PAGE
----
Illegal look-alike cannabis products pose a unique health threat to children, who may unknowingly ingest high doses of potent psychoactive chemicals. In the regulated adult-use market, edible cannabis products may only be sold in containers that contain a maximum of 100 milligrams of total THC and 5 milligrams of total THC per serving size. Children who accidentally eat an entire snack-sized bag of “chips” or “candy” may be exposed to more than 100 times the maximum adult serving.

Since 2021, the Connecticut Poison Control Center has received 400 calls regarding cannabis exposure in children, including 181 children under the age of 6 exposed to cannabis edibles. The majority of those cases required treatment at a heath care facility.

Greenleaf Farms New London

Greenleaf Farms is a CBD retailer in New London with no license to sell cannabis products in Connecticut. Despite that, investigators from both the Department of Consumer Protection and Office of the Attorney General on multiple visits discovered numerous illegal high-THC products for sale, including potent edibles designed to look like children’s cereal. Greenleaf Farms also offered for sale marijuana “blunts,” which were offered in various THC concentrations.

The products lacked a variety of required warning statements and labels, and do not appear to be produced by licensed facilities or tested in accordance with state law.

Further, Greenleaf Farms represented itself as a licensed dispensary in the sign shared below, despite lacking such license.

Smoker’s Corner

Smoker’s Corner is a smoke shop in Norwich with no license to sell cannabis products in Connecticut. During multiple visits, an investigator from the Office of the Attorney General observed illegal high-THC edibles for sale. Further, after the investigator asked if there was any “pot” available for purchase, a Smoker’s Corner employee retrieved a mason jar full of marijuana flower from a back room. The employee then weighed the marijuana on a scale, bagged it, and sold it to the Office of the Attorney General’s investigator. The cannabis products lacked required warnings and labels, did not appear to be produced by licensed facilities or tested in accordance with state law.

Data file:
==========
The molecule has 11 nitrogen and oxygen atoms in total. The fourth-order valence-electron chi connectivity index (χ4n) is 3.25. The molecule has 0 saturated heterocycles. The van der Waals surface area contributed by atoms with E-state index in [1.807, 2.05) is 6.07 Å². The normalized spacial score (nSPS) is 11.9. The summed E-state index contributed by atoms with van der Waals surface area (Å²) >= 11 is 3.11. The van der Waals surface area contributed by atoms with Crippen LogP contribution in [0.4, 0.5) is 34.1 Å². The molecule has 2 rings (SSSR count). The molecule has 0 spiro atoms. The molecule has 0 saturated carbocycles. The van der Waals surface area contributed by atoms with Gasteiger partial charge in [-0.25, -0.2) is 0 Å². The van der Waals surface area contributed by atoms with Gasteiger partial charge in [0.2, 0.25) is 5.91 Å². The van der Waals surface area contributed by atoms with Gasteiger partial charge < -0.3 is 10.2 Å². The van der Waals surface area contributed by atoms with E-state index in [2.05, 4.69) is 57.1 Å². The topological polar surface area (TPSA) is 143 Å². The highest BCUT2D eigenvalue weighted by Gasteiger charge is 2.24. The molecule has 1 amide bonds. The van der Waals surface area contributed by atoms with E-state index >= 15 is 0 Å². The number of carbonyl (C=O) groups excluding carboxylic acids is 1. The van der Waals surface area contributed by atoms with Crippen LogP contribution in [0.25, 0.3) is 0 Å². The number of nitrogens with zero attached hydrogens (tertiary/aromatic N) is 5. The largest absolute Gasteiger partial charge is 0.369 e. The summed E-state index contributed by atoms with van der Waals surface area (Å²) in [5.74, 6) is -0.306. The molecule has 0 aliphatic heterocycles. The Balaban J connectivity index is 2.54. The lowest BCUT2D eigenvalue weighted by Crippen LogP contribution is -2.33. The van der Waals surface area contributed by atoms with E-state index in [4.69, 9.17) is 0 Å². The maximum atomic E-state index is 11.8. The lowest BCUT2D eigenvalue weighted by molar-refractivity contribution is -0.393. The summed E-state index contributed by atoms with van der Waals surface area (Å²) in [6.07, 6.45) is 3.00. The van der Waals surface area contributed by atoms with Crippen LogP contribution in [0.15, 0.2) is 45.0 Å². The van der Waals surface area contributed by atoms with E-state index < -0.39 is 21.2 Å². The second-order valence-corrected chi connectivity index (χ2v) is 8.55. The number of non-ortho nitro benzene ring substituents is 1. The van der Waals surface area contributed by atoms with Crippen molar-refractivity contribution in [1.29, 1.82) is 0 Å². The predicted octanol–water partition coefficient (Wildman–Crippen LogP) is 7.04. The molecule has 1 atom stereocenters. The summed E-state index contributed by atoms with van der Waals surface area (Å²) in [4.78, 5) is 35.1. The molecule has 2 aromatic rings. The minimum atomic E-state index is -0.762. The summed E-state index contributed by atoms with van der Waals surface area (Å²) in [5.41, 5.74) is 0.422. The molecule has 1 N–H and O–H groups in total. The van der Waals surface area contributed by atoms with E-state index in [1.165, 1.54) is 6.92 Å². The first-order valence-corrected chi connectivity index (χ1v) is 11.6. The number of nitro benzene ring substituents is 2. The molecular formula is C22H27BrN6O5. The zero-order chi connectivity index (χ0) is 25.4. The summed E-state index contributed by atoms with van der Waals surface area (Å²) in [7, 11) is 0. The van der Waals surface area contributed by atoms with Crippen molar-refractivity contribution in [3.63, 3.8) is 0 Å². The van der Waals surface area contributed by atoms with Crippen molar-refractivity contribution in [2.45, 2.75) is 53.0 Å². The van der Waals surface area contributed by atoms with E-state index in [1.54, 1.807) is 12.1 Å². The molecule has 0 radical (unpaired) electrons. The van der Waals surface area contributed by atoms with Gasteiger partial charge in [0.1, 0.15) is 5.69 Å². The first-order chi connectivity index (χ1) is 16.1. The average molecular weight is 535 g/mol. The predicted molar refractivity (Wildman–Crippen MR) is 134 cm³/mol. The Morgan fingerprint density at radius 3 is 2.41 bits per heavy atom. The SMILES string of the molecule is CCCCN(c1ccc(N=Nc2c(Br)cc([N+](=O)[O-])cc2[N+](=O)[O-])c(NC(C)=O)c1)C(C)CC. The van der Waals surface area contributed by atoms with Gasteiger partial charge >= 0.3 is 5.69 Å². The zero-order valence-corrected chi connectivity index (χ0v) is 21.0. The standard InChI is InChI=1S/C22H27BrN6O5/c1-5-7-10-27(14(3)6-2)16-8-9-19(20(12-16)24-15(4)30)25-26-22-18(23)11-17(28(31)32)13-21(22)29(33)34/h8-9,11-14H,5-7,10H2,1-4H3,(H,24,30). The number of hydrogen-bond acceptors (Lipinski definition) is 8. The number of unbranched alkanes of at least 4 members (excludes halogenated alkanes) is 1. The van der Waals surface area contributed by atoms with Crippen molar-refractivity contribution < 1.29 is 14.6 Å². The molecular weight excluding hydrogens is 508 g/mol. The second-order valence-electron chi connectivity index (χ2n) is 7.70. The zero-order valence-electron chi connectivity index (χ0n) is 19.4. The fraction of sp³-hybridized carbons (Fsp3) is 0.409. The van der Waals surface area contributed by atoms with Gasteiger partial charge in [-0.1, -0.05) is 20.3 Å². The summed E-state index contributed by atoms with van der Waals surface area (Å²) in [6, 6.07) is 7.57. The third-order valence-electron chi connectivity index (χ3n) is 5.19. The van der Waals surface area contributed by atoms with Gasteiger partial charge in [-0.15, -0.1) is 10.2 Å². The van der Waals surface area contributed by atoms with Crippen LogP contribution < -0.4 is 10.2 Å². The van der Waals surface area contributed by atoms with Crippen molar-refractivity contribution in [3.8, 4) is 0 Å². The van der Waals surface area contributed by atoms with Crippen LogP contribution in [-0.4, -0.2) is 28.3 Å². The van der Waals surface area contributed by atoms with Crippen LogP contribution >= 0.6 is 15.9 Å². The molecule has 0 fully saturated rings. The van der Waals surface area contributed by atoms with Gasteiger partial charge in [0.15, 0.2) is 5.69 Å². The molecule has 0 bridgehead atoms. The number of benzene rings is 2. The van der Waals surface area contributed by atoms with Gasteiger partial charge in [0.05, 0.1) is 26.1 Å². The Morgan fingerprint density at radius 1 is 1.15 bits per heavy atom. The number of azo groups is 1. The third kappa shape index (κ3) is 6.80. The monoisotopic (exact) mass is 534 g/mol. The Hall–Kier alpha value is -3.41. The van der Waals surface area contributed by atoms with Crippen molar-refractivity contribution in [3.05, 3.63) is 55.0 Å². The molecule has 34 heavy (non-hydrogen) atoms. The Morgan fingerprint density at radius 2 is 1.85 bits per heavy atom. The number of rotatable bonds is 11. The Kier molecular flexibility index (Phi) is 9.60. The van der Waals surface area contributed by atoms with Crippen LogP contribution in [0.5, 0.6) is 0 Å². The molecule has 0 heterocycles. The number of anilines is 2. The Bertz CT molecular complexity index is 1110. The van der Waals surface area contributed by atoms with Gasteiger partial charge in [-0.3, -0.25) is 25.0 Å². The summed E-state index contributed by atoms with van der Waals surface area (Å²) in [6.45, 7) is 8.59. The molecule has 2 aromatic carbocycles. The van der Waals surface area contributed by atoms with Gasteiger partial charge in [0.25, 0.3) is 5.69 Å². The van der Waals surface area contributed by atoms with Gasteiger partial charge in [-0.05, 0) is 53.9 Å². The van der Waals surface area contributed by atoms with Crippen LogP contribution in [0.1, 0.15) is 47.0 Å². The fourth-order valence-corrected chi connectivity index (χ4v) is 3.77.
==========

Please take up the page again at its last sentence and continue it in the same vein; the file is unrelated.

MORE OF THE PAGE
Anesthesia Convenience & Smoke

Anesthesia Convenience & Smoke is a smoke shop in New Haven that is not licensed to sell cannabis in Connecticut. On multiple unannounced visits, investigators from the Department of Consumer Protection and Office of the Attorney General observed thousands of high-THC products, including those more potent than any product available in the regulated cannabis market. Products included potent edibles, as well as marijuana flower. The cannabis products lacked required warnings and labels, did not appear to be produced by licensed facilities or tested in accordance with state law.

Planet Zaza

Planet Zaza is a smoke shop located in East Haven with no license to sell cannabis in Connecticut. Investigators with the Department of Consumer Protection and Office of the Attorney General inspected the store on multiple dates, finding numerous high-THC cannabis edibles for sale more potent than any authorized for sale in Connecticut.